Saturday, 7 May 2011

Those of you who have been reading

my words of (non) wisdom for some time will be aware I like to read books intended largely for children. I also have a reasonable library of older books for children, books that no longer grace the shelves of our local library.
Now I completely understand why those books no longer grace the shelves of our local library. There is no space for them. The old copies would be falling to pieces. They are out of print. Those titles cannot be replaced. Space is needed for new authors.
I agree with all those things. I do not agree with "Kids don't want to read that sort of stuff any more." They do. My collection is used like another library.
I agree writing style has changed. What was written in 19th C sounds different. What was written in the 20th C often sounds different too. Language changes. What does not change is the need for a good story. Children need to lose themselves in a book as much as adults do.
Someone left an anonymous message on this blog yesterday and suggested that there is a gap between what people want to read and what publishers believe they want to read. It is a good point but at least adults can choose what they read and whether they read it.
I no longer read books people thrust in front of me and tell me I "should" or "must" read - unless I decide I want to read it. The result is there are a lot of modern novels I have not read. This may not be a good thing, especially for a writer, but life is too short and there are a lot of things I do want to read in the limited time I have available.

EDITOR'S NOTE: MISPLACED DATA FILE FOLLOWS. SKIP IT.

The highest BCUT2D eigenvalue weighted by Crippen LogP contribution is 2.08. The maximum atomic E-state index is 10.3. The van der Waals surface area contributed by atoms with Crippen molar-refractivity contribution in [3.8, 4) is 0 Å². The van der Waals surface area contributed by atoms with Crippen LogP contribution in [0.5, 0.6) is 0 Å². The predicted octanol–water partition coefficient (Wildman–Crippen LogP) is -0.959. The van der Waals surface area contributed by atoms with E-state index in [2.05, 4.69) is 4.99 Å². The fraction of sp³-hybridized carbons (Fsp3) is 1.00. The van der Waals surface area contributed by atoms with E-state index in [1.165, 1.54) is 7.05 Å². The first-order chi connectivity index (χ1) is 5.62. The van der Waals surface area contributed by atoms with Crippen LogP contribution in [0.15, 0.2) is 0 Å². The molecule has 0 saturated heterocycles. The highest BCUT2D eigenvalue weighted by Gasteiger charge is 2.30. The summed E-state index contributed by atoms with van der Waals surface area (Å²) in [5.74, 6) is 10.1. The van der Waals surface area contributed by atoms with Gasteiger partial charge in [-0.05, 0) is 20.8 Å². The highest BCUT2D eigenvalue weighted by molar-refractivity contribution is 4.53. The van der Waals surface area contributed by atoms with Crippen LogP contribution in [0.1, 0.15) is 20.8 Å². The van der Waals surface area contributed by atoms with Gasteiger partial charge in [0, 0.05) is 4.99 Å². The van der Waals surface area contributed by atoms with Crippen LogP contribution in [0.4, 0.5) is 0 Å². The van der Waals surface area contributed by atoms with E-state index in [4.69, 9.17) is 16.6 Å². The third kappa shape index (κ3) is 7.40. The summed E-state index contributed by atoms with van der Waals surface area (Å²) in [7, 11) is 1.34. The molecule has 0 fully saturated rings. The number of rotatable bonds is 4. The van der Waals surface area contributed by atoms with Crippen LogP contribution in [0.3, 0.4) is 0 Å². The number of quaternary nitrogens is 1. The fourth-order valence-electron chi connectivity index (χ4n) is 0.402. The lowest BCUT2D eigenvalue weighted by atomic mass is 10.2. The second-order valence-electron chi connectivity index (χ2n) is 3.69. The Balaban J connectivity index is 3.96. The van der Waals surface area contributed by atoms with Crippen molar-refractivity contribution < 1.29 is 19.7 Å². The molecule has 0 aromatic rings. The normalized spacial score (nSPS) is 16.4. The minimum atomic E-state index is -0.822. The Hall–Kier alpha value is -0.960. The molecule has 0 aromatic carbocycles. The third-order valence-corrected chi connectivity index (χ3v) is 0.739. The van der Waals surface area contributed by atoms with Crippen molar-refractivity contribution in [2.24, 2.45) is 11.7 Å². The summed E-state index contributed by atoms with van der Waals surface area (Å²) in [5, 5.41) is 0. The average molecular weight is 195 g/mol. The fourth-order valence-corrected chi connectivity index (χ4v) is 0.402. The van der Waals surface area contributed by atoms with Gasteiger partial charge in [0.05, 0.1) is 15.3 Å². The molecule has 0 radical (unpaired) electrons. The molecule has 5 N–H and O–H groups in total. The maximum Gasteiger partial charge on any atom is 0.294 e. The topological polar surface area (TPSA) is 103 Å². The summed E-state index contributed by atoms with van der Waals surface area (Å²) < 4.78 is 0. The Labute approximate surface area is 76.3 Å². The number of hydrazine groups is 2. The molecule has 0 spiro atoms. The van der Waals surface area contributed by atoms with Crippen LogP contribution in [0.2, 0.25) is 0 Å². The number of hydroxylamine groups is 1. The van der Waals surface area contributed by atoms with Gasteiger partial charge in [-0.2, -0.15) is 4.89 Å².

For a child however it is even more difficult. Their potential reading experiences are filtered and refiltered by writers, agents, publishers, parents, teachers, psychologists, librarians and other adults. They are presented with things they "must" or "should" read and "will" (or else) enjoy. What many children are left with is a highly refined choice of reading matter which is not of their own choosing. Reading is seen to be a means of educating the child. It is merely good fortune if it also entertains the child. There is a gap between what the child needs and wants and what adults believe they should have.
Somewhere I think we need a balance. We have to allow children to make at least some mistakes or some choices of their own.

1 comment:

Sheep Rustler said...

I can't wait to get hold of our books out of storage so that I can get hold of my children's book collection and reread some of it! I have just read Tangara by Nan Chauncy and I think it would still appeal to the dreamy child who likes ghost stories, even if it was written 40 or 50 years ago. It is hard for children, I think one of the best things we can do is encourage them to browse, something I have always done with my children. (But then, in conversation with my boss yesterday, explaining how I taught my children to do simple catalogue searches as soon as they were old enough to type, I admitted that they were probably unusual in having such highly literate parents including one ex-librarian, now practising librarian again!)